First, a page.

Violence and protests erupted in Milwaukee overnight after a man was fatally shot by police during a foot chase.

Police said the victim, 23, was armed with a handgun and shot dead by an officer after fleeing a traffic stop on Milwaukee's north side Saturday afternoon.

Hours later angry crowds took to the streets, smashing a police car and setting fire to another. One officer was injured by a flying brick; a gas station and auto-parts store were set alight. Police said gunshots were heard.

Milwaukee Mayor Tom Barrett pleaded for calm at an early morning news conference, asking residents to "do everything" to help restore order.

"If you love your son, if you love your daughter, text them, call them, pull them by the ears and get 'em home," he said.

"It is still a very tense situation for us," Harpole added.

The man who was killed has not been publicly identified.

Milwaukee's mayor said the man was struck twice — in the chest and the arm — and that he believes the officer involved had a body camera on at the time of the shooting.

Milwaukee Police Assistant Chief Bill Jessup told the Milwaukee Journal-Sentinel newspaper it wasn't clear if the gun was pointed at the officer.

"Those additional facts will come out in the coming days," Jessup said.

Police said the man shot had a "lengthy arrest record" and was carrying a semiautomatic handgun reported stolen in a burglary in Waukesha in March.

The name of the officer involved in the shooting has not been released. The races of the officer and the man shot also have not been released.

Police said the officer — a 24-year-old man who has been with the police department for six years and has been an officer for three years — was placed on administrative duty following the incident.

Local officials echoed Barrett's appeal for calm, with Milwaukee Common Council President Ashanti Hamilton asking for locals to help restore order.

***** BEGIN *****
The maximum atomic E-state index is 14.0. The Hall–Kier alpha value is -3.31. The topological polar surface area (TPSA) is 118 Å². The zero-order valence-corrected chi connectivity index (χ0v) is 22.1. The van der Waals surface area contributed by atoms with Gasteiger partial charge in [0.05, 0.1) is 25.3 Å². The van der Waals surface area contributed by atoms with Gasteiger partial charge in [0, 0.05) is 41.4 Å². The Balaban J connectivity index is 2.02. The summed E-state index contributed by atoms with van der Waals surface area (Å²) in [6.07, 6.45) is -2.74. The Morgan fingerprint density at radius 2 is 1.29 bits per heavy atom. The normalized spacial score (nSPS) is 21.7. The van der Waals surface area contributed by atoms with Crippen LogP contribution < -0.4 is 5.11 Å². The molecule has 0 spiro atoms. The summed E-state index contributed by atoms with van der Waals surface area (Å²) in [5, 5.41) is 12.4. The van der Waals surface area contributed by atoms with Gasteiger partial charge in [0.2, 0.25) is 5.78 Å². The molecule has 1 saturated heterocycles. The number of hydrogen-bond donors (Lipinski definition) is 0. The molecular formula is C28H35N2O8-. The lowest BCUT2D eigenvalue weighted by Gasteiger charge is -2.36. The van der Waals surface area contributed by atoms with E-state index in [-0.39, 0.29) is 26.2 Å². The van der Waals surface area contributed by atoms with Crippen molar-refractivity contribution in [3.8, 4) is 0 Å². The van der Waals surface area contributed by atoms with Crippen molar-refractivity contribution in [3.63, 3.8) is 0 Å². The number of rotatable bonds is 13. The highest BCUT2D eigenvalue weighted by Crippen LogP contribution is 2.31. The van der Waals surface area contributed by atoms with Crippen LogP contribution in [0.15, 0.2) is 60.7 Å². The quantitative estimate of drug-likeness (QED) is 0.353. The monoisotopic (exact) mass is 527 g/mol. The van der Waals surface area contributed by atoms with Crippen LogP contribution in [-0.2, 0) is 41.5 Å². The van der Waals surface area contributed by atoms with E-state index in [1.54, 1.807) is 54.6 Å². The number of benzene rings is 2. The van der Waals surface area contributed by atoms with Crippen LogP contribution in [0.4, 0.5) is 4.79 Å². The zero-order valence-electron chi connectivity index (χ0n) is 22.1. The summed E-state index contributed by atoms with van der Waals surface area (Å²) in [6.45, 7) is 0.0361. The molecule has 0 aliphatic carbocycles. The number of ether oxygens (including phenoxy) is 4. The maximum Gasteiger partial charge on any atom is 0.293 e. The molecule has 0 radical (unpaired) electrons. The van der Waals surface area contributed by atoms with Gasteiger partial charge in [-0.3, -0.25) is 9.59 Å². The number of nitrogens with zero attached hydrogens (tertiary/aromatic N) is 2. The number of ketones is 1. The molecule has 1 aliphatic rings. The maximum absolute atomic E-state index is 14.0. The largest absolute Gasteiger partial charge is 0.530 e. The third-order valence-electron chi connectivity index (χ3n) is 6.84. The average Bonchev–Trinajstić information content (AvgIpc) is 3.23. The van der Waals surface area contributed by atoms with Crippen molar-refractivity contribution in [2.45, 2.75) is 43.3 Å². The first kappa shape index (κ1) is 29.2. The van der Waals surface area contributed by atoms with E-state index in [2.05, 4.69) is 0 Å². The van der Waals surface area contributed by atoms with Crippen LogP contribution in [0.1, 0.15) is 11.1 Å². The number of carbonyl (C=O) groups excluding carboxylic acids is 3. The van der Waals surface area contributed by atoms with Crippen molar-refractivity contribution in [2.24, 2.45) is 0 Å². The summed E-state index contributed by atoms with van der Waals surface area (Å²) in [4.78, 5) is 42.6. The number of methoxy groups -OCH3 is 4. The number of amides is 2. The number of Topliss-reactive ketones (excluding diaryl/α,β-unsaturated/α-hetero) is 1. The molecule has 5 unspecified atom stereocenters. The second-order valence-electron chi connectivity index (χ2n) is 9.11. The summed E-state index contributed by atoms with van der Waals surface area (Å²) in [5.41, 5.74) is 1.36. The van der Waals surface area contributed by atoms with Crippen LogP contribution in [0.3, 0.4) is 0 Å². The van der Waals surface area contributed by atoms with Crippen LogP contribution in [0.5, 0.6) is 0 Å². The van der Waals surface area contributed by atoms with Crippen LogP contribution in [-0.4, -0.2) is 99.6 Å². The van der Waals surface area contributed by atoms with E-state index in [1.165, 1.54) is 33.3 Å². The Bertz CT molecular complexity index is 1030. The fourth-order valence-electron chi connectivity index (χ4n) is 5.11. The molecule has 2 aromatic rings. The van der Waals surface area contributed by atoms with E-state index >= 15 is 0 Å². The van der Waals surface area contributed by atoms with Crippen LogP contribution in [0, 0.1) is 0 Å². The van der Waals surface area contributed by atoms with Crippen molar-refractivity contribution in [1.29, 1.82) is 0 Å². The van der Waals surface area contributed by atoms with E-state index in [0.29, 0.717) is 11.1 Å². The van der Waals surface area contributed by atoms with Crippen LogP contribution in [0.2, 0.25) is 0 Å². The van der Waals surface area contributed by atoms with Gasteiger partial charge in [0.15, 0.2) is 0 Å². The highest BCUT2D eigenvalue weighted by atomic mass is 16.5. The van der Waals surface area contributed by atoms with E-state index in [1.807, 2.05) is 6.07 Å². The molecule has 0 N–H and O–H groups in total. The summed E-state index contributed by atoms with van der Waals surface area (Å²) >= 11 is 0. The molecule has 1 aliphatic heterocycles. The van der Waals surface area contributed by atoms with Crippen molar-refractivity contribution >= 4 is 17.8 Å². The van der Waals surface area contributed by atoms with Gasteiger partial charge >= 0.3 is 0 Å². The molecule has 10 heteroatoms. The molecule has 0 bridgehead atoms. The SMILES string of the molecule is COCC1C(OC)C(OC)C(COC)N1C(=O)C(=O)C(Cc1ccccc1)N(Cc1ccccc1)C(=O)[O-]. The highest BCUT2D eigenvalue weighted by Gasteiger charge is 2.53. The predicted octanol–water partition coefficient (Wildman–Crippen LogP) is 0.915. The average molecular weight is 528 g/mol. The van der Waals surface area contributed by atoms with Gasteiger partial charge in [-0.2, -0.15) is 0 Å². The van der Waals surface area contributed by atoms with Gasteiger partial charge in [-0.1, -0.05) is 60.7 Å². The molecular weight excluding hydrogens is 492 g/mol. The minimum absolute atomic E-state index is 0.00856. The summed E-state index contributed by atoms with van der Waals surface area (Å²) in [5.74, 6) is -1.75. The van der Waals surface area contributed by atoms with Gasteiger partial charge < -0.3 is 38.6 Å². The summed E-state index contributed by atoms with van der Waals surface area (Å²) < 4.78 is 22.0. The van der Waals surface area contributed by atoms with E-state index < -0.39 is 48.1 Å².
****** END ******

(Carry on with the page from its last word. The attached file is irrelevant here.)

"We understand the frustration people feel with the police community nationally. ... We have to go through the process of finding justice, but we have to be able to restore order to these neighborhoods," Hamilton said.

Aerial video shot by NBC station WTMJ showed a building at a gas station burning to the ground. A second fire broke out at an O'Reilly Auto Parts store less than a little less than mile away from the shooting.

WTMJ said it pulled its reporters from the scene due to threats of physical violence from some in the crowd. The Journal-Sentinel reported that one of its journalists was thrown to the ground and punched.

As the gas station burned, the founder of a local non-profit called "The Spread Love Initiative," Terrell Johnnies, went out to try to talk to people on the street and urge non-violence.

"I do not want my city to turn into a war zone," Johnnies told NBC News. "I was thinking hopefully they can see me and recognize me and stop the violence."

But after gunfire was heard, Johnnies said it was too dangerous to stay. "Once there were gun shots, that's when I decided I mostly definitely had to remove myself ... There was only one of me."